I have typically refrained from writing on religious matters of the terrorism kind. But I write this a day after the Orlando shootings – and I am doing this because I am truly shaken. The tragedy has made me question my own values and the way I see this world and the specific groups of people in it. I have had conflicting ideas and opinions surface in my mind ever since I woke up to the headline yesterday morning. And this post is my effort to sort through it, try to make some sense out of it, and to arrive at an acceptable understanding of the world around me that will not be in conflict with my core values.
Terrorism inspired by religion has become the most visible and tangible threat to the safety of people all over the world. The validation that is provided by religion to carry out the most heinous of attacks cannot be obtained anywhere else. That being said, there is pretty much just one religion that seems to inspire and validate these terrorist acts – Islam. Islamic terrorism has cut through all geographies and boundaries imaginable. There are no safe havens or out of reach places any more. And yes, please, let us just call it for what it is – Radical Islamic terrorism. There is no shame in saying that, and it is completely politically correct. (Disclaimer: I am not a Trump supporter and I will be completely OK if he suffers a stroke and becomes paralyzed tomorrow).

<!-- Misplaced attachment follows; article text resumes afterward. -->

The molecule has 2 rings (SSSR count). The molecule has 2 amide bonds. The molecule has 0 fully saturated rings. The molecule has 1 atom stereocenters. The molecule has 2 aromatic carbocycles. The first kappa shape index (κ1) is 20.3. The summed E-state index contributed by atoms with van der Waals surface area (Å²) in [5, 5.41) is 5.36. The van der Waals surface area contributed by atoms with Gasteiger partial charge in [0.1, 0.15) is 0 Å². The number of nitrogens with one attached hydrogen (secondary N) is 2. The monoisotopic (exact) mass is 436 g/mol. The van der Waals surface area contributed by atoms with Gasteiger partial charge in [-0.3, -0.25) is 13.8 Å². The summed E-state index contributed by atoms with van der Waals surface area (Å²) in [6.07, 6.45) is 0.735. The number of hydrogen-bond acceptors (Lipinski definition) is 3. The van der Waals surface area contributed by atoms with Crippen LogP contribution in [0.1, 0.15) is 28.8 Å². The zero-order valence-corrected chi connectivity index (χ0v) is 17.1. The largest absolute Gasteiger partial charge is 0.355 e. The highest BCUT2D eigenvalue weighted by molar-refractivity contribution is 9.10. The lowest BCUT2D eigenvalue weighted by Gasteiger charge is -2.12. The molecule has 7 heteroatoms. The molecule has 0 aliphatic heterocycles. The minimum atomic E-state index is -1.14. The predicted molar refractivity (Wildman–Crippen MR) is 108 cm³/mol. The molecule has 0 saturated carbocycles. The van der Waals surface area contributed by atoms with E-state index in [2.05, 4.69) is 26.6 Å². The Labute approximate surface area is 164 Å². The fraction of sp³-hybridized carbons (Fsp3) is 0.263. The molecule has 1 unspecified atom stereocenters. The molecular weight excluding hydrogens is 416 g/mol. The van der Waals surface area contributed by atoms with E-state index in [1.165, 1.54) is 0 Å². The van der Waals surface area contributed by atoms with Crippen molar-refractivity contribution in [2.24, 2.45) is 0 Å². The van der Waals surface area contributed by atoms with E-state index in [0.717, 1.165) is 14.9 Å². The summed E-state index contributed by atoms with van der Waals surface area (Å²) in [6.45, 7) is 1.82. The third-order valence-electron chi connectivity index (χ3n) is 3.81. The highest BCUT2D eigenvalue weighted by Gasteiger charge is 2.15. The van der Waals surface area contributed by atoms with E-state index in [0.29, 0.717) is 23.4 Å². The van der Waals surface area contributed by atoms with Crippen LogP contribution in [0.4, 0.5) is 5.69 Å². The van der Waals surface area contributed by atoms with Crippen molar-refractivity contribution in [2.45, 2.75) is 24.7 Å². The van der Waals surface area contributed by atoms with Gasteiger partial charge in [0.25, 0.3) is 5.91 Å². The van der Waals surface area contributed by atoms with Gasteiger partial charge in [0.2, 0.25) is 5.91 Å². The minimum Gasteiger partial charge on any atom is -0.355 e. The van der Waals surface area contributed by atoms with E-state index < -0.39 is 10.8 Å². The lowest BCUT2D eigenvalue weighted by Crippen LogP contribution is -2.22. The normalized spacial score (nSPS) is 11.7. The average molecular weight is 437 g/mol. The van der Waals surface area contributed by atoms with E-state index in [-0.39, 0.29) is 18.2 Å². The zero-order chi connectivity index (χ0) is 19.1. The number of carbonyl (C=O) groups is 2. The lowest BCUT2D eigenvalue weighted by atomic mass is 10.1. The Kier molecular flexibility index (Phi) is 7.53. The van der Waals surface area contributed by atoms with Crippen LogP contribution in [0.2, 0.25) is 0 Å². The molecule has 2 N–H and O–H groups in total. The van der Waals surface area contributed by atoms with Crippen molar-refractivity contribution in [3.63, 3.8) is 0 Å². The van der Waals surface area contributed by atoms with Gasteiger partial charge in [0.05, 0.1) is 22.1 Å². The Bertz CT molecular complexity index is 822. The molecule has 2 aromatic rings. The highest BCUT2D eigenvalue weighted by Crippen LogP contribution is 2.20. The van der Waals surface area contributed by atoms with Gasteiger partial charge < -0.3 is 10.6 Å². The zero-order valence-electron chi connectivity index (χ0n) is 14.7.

When most, if not all, of the terrorist acts on this planet are inspired by one religion, not acknowledging it and calling it out by name is like saying America does not have a gun problem. Saying that all Muslims in America are peace loving people who are true patriots of the USA and do not have any inclinations towards radicalism is like saying all gun owners are responsible and law abiding citizens who only use their guns for self-defense and hunting. Yes it is true that most Muslims living in America are peace loving people who embrace American values of tolerance and hard work, just like most of the gun owners in America are law abiding citizens who take pride in their guns for the right reasons and emphasize safety and responsibility while using them. But there is always going to be a small percentage of Muslims who get exposed to/seek out and practice extremist points of view, just like there are plenty of nut jobs with huge arsenals of guns because they believe the government is coming to kill them and take away their guns. Just like these paranoid nut jobs who listen to more popular idiots like Rush Limbaugh or Glenn Beck for their daily dose of paranoia, there are Muslims who seek out extremist preaching – either online or through specific mosques – to feed their radical purpose in life. And just like we have the NRA who ensure that sufficient money and influence is maintained in the Congress to prevent any meaningful gun control – thereby implicitly increasing the number of lunatics with guns, there are terrorist organizations all over the world – and radical mosques within the US – who wield enough power, money, freedom and influence to continue spreading fear all over the world.